Sports FOOTBALL Are the new lawsuits proposed by football a good...

Are the new lawsuits proposed by football a good idea?

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Palaquium gutta This evergreen tree, native to Malaysia and Borneo, can reach 100 feet in height. Its juice, known as gutta-percha, is something of a botanical phenomenon, a formable yet durable latex that is resistant to extreme temperatures and does not conduct electricity. Gutta-percha, heavily plundered by the British Empire, was used to make furniture and pistol grips, and to cover the submarine cables that carried the first international telegrams. It also played a role in the birth of the football union.

When the rules of the game were first developed in a series of pub meetings in London’s Covent Garden, two key issues were at stake. First, should this new codified sport allow people to pick up a ball and run around with it. Secondly, the level of permissible violence has been exceeded. The “break-in” was a real concern among the clubs involved, as players modified their boots to make them even more likely to scratch someone’s flesh. So, when the laws were finally signed on December 8, 1863, not only did three of them forbid players from taking the ball, but rule number 13 forbade the player to wear “protruding nails, iron plates or gutta-percha on the soles or heels of his boots.”

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Gutta-percha still lives a dignified life, commonly used as a material for filling teeth. However, its relevance to football has substantially diminished as the use of football boots as weapons in the 21st century is considered less important than whether a shoe can effectively create kinetic friction between the foot and the grass. The laws of the game are of interest to different things today, but perhaps they are just as indicative of what occupies the minds of legislators.

This week, the game’s global legislative body, the Council of the International Football Association, announced its openness to a series of trials that will experiment with ideas that could yet become law. Ifab’s press release states that “lawsuits such as explaining certain officiating decisions during play, potentially fairer timing and putting the ball in play were discussed at the AGM.”

The news follows a similar statement from the KNVB, the Dutch Football Association, which said it had invited FIFA to try out such and other measures. Additional ideas included the ability to dribble from a free kick, unlimited “fly substitutions” made while the ball was in play, and extending each match to 30 minutes per half of the net playing time. These changes, according to KNVB’s Jan Dirk van der Zee, will make the game “faster, sportier, fairer and more engaging”.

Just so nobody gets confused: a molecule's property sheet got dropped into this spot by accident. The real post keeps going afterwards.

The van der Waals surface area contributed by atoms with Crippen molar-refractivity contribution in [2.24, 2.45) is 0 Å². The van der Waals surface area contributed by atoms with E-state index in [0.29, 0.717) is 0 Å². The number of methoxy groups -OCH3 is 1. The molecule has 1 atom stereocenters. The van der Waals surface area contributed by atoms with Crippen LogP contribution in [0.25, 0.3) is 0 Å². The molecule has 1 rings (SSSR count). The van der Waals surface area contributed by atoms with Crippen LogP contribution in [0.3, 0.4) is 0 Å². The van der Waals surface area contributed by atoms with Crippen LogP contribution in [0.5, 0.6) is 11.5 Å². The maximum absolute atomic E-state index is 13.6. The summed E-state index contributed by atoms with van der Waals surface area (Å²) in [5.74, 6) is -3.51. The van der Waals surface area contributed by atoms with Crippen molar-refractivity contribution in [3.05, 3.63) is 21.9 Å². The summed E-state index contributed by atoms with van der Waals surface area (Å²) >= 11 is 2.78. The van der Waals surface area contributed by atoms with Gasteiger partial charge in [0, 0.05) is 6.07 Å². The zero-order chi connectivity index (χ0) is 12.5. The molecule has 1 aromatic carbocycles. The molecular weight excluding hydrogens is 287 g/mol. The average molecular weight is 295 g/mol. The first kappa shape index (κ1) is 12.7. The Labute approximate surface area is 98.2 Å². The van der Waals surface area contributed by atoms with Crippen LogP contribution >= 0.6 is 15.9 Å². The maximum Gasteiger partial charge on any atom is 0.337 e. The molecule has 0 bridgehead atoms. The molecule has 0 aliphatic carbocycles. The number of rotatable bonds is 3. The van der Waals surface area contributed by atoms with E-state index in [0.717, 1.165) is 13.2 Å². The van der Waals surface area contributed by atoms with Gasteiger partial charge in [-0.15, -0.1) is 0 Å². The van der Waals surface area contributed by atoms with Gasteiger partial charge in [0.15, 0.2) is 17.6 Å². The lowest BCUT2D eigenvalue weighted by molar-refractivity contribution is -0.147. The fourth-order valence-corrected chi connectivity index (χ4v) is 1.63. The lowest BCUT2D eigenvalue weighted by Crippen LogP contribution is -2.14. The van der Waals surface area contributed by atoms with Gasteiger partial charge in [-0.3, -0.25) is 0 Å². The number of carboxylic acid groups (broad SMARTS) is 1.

Jan Dirk van der Zee of the KNVB (left, with Daniel van de Donk) believes that “more is needed than tradition and nostalgia”. Photo: Gerrit van Keulen/EPA

Van der Zee, director of amateur football at the KNVB, is interested in getting more children to play. But something else he said is exactly what those at the very top of the professional game are thinking. Arguing for trying out rule changes, Van der Zee said, “If we are to compete with the temptations of the screen and free individual sports, there is more to be done than tradition and nostalgia.”

That elite football is in direct competition not only with the NFL and NBA, but also with Netflix and PlayStation is an idea that is shared by almost every top manager in the game. “Future fans,” as they are called, are said to be promiscuous and easily bored, and if not entertained, they will turn their attention to something else. This logic helped shape the mindset behind Champions League reform, the aborted Super League launch, and even some of football’s flirting with cryptocurrencies, with tokens being sold as a way to buy (and thus keep loyal to) a club and game.

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You can look at these proposed trials through the same lens. And the argument, supported in particular by Arsène Wenger, that a kick from the sideline would avoid confusion with a throw-in or that a free kick with dribbling would speed up the game has merit. However, you could also argue that a player might equally be slow to decide who should get kicked as a throw-in, or that coaches might still prefer to make their rolling substitutions when the ball is out of play. , i.e. better to keep tactical form. In any case, the results of the adoption of the changes and the type of game they will create are still unknown.

Trials, if and when they happen, will be aimed at solving this, but despite this, the main message that the game should speed up and be less broken is getting louder. Van der Zee argues that those who resist the legal change are “football romantics” fixated on the idea of ​​what the game once was. Others might argue that it is the spirit in which the game is played, not the laws, that determine the outcome, and that the importance of winning—or rather, the fear of losing—slows things down. One might also wonder what the Victorian players could have made of all this regulatory overhaul – although they would probably have been too busy picking up gutta-percha splinters from their shins to notice.

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